Like a youthful unicorn,
Fresh and fragrant odours shed
On thy crowned prophet’s head.
I shall see my foes’ defeat,
Shortly hear of their retreat;
But the just like palms shall flourish
Which the plains of Judah nourish,
Like tall cedars mounted on
Plants set in thy court, below
Spread their roots, and upwards grow;
Fruit in their old age shall bring,
Ever fat and flourishing.
This God’s justice celebrates:
He, my rock, injustice hates.
Thou mover of the rolling spheres,
I, through the glasses of my tears,
To thee my eyes erect.
As servants mark their master’s hands,
As maids their mistress’s commands,
And liberty expect,
So we, depressed by enemies
And growing troubles, fix our eyes
On God, who sits on high;
Till he in mercy shall descend,
To give our miseries an end,
And turn our tears to joy.
O save us, Lord, by all forlorn,
The subject of contempt and scorn:
Defend us from their pride
Who live in fluency and ease,
Who with our woes their malice please,
And miseries deride.
Here is a part of the 66th Psalm, which makes a complete little song of itself:
Bless the Lord. His praise be sung
While an ear can hear a tongue.
He our feet establisheth;
He our souls redeems from death.
Lord, as silver purified,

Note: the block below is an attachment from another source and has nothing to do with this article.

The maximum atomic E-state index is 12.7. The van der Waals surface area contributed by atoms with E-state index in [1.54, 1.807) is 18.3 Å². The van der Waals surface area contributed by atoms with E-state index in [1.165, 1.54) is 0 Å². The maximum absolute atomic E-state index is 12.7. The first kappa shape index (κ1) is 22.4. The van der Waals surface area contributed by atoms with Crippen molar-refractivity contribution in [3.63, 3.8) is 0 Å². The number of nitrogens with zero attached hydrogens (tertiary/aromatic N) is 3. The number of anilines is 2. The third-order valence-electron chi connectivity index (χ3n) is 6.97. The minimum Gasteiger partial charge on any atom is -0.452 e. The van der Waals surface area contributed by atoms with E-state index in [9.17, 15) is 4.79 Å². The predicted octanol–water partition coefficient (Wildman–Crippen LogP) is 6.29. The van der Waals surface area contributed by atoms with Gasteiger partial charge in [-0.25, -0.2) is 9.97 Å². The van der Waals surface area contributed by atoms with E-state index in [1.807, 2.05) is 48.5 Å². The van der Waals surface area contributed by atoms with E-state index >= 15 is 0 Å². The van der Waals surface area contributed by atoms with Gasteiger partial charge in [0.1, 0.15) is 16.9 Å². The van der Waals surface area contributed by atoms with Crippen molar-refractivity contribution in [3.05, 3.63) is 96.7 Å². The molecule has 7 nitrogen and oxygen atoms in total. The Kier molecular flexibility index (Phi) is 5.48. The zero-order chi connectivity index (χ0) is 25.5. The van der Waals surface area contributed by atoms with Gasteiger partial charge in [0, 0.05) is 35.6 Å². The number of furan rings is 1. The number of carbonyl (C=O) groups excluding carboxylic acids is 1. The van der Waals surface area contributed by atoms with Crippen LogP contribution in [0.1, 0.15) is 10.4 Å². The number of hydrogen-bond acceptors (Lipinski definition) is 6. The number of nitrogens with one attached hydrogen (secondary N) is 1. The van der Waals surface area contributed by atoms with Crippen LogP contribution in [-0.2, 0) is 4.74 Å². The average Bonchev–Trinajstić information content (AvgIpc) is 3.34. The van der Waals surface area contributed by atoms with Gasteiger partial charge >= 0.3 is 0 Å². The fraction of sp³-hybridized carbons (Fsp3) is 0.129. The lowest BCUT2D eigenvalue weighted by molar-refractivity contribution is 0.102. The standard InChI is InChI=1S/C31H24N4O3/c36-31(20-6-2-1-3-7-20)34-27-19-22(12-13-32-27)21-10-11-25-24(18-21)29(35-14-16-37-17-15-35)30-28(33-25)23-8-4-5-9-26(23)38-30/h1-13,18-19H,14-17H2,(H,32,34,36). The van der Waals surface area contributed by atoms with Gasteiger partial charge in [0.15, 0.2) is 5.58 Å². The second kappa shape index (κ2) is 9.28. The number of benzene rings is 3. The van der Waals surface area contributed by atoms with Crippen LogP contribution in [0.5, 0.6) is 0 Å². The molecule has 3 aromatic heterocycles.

Thou hast with affliction tried,
Thou hast driven into the net,
Burdens on our shoulders set.
Trod on by their horses’ hooves,
Theirs whom pity never moves,
We through fire, with flames embraced,
We through raging floods have passed,
Yet by thy conducting hand,
Brought into a wealthy land.
A FEW OF THE ELIZABETHAN DRAMATISTS.
From the nature of their adopted mode, we cannot look for much poetry of a devotional kind from the dramatists. That mode admitting of no utterance personal to the author, and requiring the scope of a play to bring out the intended truth, it is no wonder that, even in the dramas of Shakspere, profound as is the teaching they contain, we should find nothing immediately suitable to our purpose; while neither has he left anything in other form approaching in kind what we seek. Ben Jonson, however, born in 1574, who may be regarded as the sole representative of learning in the class, has left, amongst a large number of small pieces, three Poems of Devotion, whose merit may not indeed be great, but whose feeling is, I think, genuine. Whatever were his faults, and they were not few, hypocrisy was not one of them. His nature was fierce and honest. He might boast, but he could not pretend. His oscillation between the reformed and the Romish church can hardly have had other cause than a vacillating conviction. It could not have served any prudential end that we can see, to turn catholic in the reign of Elizabeth, while in prison for killing in a duel a player who had challenged him.